17 June 2007

Cemeteries


It's time I thought more about visuals. This blog is not keeping up with the herd. So here are a couple of photos related to the genealogist's favourite relaxing pastime: cemetery browsing.

This is inside the grounds of the Bahia Palace in Marrakesh, one of the four royal cities of Morocco. The royals allowed their loyal servants to be buried in the grounds, although this particular dynasty themselves are buried in a mosque.

Infidels are not allowed into mosques, except for the spectacular Hassan II Mosque in Casablanca. When I was there, we couldn't enter because it was the first day after Ramadan and the mosque was crowded with the faithful at prayer. Hassan II is the second largest mosque in the world after the one in Mecca. Its setting is spectacular on the gorgeous Atlantic coastline.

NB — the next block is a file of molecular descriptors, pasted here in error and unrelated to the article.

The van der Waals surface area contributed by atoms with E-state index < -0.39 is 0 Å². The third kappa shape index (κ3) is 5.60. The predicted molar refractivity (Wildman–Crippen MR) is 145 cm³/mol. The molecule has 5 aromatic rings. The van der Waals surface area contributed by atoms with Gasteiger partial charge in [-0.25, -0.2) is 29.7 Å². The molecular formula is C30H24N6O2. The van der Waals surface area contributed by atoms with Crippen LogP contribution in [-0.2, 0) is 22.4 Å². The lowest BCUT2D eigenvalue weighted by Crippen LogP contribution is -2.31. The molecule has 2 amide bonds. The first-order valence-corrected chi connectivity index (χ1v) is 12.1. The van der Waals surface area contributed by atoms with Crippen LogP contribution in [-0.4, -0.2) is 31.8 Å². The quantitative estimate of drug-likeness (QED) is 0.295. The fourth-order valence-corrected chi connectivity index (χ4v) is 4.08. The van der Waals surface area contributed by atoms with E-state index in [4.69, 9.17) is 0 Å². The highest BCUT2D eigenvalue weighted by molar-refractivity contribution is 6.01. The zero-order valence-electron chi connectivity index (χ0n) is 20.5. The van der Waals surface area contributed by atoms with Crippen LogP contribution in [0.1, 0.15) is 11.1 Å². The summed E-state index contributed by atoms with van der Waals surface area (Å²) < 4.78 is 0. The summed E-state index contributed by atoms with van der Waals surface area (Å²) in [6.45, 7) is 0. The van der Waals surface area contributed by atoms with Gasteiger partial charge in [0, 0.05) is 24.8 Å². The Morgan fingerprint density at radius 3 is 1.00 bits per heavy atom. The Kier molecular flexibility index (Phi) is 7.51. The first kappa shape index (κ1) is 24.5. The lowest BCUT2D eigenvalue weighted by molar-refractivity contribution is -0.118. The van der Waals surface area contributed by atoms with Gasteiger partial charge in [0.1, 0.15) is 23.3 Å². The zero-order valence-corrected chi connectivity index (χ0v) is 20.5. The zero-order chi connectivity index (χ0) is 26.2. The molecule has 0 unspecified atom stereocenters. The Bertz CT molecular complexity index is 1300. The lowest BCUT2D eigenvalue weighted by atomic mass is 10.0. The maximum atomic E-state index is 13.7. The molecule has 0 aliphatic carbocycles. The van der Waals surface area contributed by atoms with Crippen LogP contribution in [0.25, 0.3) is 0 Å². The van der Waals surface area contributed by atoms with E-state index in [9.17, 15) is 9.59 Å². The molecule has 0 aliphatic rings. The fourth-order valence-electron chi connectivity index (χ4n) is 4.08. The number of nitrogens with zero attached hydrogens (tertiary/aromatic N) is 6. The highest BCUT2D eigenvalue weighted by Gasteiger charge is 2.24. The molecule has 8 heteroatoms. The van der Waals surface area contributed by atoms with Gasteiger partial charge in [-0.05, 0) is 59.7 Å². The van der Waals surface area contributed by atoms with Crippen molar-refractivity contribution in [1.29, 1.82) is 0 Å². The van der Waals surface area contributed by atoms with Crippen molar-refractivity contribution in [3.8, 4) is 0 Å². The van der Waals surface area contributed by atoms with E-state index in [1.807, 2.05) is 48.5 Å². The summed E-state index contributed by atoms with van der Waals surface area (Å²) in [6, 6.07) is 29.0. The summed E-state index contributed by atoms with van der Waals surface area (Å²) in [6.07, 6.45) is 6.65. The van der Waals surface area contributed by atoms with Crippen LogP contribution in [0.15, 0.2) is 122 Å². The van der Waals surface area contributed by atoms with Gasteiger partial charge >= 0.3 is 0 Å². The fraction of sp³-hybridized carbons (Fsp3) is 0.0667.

This "gem" of a gravesite is only one of many, many artistic and creative personal burial markers in Novodevichy Cemetery in Moscow. Some are sculptures of the dearly departed; some are symbolic representations of their status or claim to fame in life. There are many notables from different walks of life. In fact, Soviet leaders who were buried in the Kremlin will be reinterred here. Kruschev already lies in Novodevichy, since he died out of office. Raisa Gorbachev's grave was smothered with flowers.

The place is incredibly beautiful ... with narrow paths, tidy but not manicured, and one eyecatching monument after another. The cemetery adjoins a 17th century convent where aristocrats sent their troublesome wives. The convent in turn overlooks Swan Lake, said to be Tschaikovsky's inspiration. More to come on this subject, to be sure! The gem, of course, is Baltic amber.

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